For any contractor working with concrete, the moisture conditions deep in the concrete slab are always a major concern. If there’s too much moisture in a concrete slab, a number of problems can occur, such as:
- Bubbles in the Surface. In newly-poured concrete, excess water may rise to the surface. In some cases, this may be severe enough to create pockmarked or cratered surfaces.
- Cracked Surfaces. This is a cosmetic flaw often associated with drying concrete too fast. Rapidly evaporating moisture can leave splits or cracks in the surface of the concrete as the mix doesn’t receive the proper amount of time to settle.
- Moisture Being Absorbed by Other Building Materials. If other building materials are placed above a moisture-compromised concrete foundation or floor slab, then the moisture that is released can be absorbed by those building materials, leading to a series of other problems.
Some companies offer special “concrete moisture meters” that promise to give contractors a quantifiable measurement of the moisture content of concrete.
There’s just one problem:
No Moisture Meter, Pin or Pinless, Can Provide Accurate, Quantifiable Measurements of Concrete Moisture!
There are a couple of reasons for this:
- Concrete Thickness. Concrete slabs can be several feet thick. A pin-type meter can only get the barest surface reading of moisture in concrete (basically only as far as the pins can penetrate concrete), while most pinless meters have a fixed scanning depth of about ¾”. Considering that the moisture conditions near the surface of the slab can be very different from those deeper in the slab, this makes a surface-level reading nearly worthless as a means of assessing concrete’s moisture content.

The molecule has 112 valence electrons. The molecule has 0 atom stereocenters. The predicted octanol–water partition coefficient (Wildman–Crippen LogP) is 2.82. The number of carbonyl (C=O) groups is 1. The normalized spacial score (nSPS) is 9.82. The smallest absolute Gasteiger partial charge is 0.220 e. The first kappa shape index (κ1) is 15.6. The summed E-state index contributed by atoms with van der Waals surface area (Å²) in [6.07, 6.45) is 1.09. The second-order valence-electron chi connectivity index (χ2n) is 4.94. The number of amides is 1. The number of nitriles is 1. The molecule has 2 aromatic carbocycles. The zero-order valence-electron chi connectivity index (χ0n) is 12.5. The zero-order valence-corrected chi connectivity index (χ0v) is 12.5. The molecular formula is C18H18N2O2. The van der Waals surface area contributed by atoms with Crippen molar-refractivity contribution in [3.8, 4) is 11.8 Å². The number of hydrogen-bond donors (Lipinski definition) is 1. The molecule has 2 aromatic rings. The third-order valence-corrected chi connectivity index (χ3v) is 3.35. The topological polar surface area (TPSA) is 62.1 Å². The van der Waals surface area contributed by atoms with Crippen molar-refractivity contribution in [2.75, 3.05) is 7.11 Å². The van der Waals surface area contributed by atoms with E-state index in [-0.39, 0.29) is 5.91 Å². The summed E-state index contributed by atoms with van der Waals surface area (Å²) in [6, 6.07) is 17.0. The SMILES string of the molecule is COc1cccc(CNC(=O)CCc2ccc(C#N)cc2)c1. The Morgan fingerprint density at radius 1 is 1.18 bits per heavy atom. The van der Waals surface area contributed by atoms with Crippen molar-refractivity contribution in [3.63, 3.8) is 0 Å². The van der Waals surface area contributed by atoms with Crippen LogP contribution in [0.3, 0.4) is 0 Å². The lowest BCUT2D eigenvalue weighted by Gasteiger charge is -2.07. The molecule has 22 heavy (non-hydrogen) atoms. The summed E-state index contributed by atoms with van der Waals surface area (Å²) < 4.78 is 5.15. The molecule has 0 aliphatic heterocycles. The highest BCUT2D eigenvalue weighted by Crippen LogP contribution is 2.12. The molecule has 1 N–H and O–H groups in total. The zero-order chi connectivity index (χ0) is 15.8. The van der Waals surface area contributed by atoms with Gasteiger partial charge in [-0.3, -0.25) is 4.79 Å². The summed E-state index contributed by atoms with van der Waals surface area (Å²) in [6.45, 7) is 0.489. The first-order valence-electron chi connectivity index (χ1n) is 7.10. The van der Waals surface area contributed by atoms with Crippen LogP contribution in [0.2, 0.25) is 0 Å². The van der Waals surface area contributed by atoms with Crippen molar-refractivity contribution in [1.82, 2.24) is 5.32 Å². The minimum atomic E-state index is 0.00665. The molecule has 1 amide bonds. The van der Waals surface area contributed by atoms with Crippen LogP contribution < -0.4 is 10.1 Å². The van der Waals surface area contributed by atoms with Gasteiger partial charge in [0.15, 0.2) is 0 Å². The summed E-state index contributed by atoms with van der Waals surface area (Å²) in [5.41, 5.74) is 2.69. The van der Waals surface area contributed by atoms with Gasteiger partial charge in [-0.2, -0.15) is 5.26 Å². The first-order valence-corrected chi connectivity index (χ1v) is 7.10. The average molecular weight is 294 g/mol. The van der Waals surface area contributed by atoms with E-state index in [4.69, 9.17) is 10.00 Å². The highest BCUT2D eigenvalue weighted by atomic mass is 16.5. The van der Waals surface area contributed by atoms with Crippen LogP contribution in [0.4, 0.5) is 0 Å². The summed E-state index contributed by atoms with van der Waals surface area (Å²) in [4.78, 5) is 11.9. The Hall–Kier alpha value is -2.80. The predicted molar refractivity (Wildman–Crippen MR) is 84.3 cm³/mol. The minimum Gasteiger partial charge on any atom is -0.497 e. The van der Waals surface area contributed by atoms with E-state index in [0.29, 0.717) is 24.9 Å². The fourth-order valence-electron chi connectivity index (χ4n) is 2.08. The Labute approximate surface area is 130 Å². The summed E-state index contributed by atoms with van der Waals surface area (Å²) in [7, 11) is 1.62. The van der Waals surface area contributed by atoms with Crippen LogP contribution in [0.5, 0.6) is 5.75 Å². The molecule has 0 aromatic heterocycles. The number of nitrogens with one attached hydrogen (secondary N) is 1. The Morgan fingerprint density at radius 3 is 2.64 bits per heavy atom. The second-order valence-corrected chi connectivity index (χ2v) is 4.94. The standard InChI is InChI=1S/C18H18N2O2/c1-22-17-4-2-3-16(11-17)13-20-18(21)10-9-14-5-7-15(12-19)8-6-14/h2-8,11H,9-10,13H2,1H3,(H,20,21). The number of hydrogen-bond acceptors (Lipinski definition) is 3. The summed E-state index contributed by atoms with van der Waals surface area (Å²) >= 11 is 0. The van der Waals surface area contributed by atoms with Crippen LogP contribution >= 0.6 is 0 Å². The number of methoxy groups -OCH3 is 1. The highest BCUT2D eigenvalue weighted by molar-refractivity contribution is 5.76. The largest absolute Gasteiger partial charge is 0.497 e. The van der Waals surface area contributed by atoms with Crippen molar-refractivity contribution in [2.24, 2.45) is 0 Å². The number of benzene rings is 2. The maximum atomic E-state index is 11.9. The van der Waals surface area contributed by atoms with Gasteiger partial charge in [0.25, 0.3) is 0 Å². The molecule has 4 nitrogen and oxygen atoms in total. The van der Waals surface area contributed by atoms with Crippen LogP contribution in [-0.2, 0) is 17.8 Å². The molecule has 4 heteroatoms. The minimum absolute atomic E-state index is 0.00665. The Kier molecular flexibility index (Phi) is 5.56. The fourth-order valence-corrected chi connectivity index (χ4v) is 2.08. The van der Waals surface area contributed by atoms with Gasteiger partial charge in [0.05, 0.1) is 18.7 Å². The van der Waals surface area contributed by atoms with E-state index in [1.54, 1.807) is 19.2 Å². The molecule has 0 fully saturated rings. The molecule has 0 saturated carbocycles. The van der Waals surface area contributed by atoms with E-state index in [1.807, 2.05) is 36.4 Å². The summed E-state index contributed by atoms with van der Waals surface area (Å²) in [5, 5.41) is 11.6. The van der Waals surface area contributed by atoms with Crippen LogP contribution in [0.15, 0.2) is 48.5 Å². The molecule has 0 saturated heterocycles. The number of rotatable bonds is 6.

- Concrete Mix Variety. There are countless different mixtures of concrete. Even two batches of the same kind of concrete processed in the same facility might have significant differences in their chemical composition. This makes calibrating a moisture meter to be objectively, quantifiably accurate for any kind of concrete—let alone all varieties of concrete—effectively impossible.
The best way to monitor concrete moisture is with the ASTM-F-2170 standard, which solves for the above problems by:
- Preparing Holes That Go Deep in Concrete. The ASTM standard calls for contractors to drill holes into a concrete slab and install special sleeves to seal them—preserving the conditions of the deeper concrete slab for more accurate testing results.
- Measuring Relative Humidity, Not Moisture Content. Rather than focusing on a precise %MC value for the concrete, the ASTM standard makes contractors monitor the relative humidity, or RH value, of the slab. This makes for a more accurate means of predicting how concrete will behave.
To get the most accurate assessments of moisture conditions deep in a concrete slab, and to follow the ASTM-F-2170 standard that best protects against callbacks and loss of reputation, contractors need to use thermo-hygrometers with in-situ probes to check RH deep in concrete!